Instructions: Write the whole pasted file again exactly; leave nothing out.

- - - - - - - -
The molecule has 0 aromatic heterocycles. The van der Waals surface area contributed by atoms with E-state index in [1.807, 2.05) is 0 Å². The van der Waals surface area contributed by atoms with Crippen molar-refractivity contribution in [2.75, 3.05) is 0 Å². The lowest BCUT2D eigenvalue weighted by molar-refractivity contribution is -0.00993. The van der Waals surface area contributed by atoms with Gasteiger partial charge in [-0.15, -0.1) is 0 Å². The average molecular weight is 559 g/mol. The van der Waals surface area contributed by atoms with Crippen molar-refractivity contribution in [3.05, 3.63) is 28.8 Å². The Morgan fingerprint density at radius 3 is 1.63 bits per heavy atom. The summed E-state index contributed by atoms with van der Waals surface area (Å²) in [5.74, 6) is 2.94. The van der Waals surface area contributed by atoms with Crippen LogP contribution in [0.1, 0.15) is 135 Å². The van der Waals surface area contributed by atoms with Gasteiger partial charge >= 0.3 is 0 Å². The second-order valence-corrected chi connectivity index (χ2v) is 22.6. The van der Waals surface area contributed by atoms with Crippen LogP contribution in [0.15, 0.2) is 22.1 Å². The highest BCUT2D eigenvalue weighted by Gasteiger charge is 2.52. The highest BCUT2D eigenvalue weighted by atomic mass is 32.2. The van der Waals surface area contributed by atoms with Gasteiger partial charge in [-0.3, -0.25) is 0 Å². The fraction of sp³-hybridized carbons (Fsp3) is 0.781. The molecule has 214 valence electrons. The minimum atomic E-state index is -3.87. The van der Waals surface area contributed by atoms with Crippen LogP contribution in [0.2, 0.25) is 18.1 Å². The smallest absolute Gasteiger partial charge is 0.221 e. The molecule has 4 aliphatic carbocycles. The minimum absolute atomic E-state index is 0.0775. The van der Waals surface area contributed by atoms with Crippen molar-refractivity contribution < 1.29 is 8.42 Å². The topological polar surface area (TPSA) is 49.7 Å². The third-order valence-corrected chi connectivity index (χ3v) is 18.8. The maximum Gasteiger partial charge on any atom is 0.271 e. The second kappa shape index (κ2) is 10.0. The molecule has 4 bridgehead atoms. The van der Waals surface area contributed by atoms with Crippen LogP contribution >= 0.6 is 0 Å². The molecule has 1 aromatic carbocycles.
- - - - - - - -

The molecule has 0 aromatic heterocycles. The van der Waals surface area contributed by atoms with E-state index in [1.807, 2.05) is 0 Å². The van der Waals surface area contributed by atoms with Crippen molar-refractivity contribution in [2.75, 3.05) is 0 Å². The lowest BCUT2D eigenvalue weighted by molar-refractivity contribution is -0.00993. The van der Waals surface area contributed by atoms with Gasteiger partial charge in [-0.15, -0.1) is 0 Å². The average molecular weight is 559 g/mol. The van der Waals surface area contributed by atoms with Crippen molar-refractivity contribution in [3.05, 3.63) is 28.8 Å². The Morgan fingerprint density at radius 3 is 1.63 bits per heavy atom. The summed E-state index contributed by atoms with van der Waals surface area (Å²) in [5.74, 6) is 2.94. The van der Waals surface area contributed by atoms with Crippen LogP contribution in [0.1, 0.15) is 135 Å². The van der Waals surface area contributed by atoms with Gasteiger partial charge >= 0.3 is 0 Å². The second-order valence-corrected chi connectivity index (χ2v) is 22.6. The van der Waals surface area contributed by atoms with Crippen LogP contribution in [0.15, 0.2) is 22.1 Å². The highest BCUT2D eigenvalue weighted by Gasteiger charge is 2.52. The highest BCUT2D eigenvalue weighted by atomic mass is 32.2. The van der Waals surface area contributed by atoms with Gasteiger partial charge in [-0.3, -0.25) is 0 Å². The fraction of sp³-hybridized carbons (Fsp3) is 0.781. The molecule has 214 valence electrons. The minimum atomic E-state index is -3.87. The van der Waals surface area contributed by atoms with Crippen LogP contribution in [0.2, 0.25) is 18.1 Å². The smallest absolute Gasteiger partial charge is 0.221 e. The molecule has 4 aliphatic carbocycles. The minimum absolute atomic E-state index is 0.0775. The van der Waals surface area contributed by atoms with Crippen molar-refractivity contribution < 1.29 is 8.42 Å². The topological polar surface area (TPSA) is 49.7 Å². The third-order valence-corrected chi connectivity index (χ3v) is 18.8. The maximum Gasteiger partial charge on any atom is 0.271 e. The second kappa shape index (κ2) is 10.0. The molecule has 4 bridgehead atoms. The van der Waals surface area contributed by atoms with Crippen LogP contribution >= 0.6 is 0 Å². The molecule has 1 aromatic carbocycles.